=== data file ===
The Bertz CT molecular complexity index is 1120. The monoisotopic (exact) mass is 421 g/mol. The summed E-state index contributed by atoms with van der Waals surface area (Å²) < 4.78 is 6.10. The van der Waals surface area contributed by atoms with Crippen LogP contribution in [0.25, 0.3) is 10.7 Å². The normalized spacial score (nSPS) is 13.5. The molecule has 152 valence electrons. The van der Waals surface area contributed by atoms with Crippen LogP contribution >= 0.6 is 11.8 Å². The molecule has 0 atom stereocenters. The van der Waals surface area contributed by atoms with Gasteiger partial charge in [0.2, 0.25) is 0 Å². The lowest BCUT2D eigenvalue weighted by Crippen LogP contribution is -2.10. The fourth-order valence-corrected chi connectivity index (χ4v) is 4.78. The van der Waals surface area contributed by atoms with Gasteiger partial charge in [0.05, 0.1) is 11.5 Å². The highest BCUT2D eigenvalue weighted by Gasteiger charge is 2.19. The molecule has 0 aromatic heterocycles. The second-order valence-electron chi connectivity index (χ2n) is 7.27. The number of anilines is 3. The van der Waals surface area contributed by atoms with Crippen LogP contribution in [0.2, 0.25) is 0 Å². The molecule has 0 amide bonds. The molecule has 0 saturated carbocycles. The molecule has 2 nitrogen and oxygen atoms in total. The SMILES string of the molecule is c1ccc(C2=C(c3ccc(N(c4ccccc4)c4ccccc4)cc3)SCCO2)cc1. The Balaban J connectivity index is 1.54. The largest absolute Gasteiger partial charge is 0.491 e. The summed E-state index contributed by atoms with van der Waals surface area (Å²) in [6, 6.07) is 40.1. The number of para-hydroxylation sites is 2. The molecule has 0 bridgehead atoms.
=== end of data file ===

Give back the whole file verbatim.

The Bertz CT molecular complexity index is 1120. The monoisotopic (exact) mass is 421 g/mol. The summed E-state index contributed by atoms with van der Waals surface area (Å²) < 4.78 is 6.10. The van der Waals surface area contributed by atoms with Crippen LogP contribution in [0.25, 0.3) is 10.7 Å². The normalized spacial score (nSPS) is 13.5. The molecule has 152 valence electrons. The van der Waals surface area contributed by atoms with Crippen LogP contribution >= 0.6 is 11.8 Å². The molecule has 0 atom stereocenters. The van der Waals surface area contributed by atoms with Gasteiger partial charge in [0.2, 0.25) is 0 Å². The lowest BCUT2D eigenvalue weighted by Crippen LogP contribution is -2.10. The fourth-order valence-corrected chi connectivity index (χ4v) is 4.78. The van der Waals surface area contributed by atoms with Gasteiger partial charge in [0.05, 0.1) is 11.5 Å². The highest BCUT2D eigenvalue weighted by Gasteiger charge is 2.19. The molecule has 0 aromatic heterocycles. The second-order valence-electron chi connectivity index (χ2n) is 7.27. The number of anilines is 3. The van der Waals surface area contributed by atoms with Crippen LogP contribution in [0.2, 0.25) is 0 Å². The molecule has 0 amide bonds. The molecule has 0 saturated carbocycles. The molecule has 2 nitrogen and oxygen atoms in total. The SMILES string of the molecule is c1ccc(C2=C(c3ccc(N(c4ccccc4)c4ccccc4)cc3)SCCO2)cc1. The Balaban J connectivity index is 1.54. The largest absolute Gasteiger partial charge is 0.491 e. The summed E-state index contributed by atoms with van der Waals surface area (Å²) in [6, 6.07) is 40.1. The number of para-hydroxylation sites is 2. The molecule has 0 bridgehead atoms.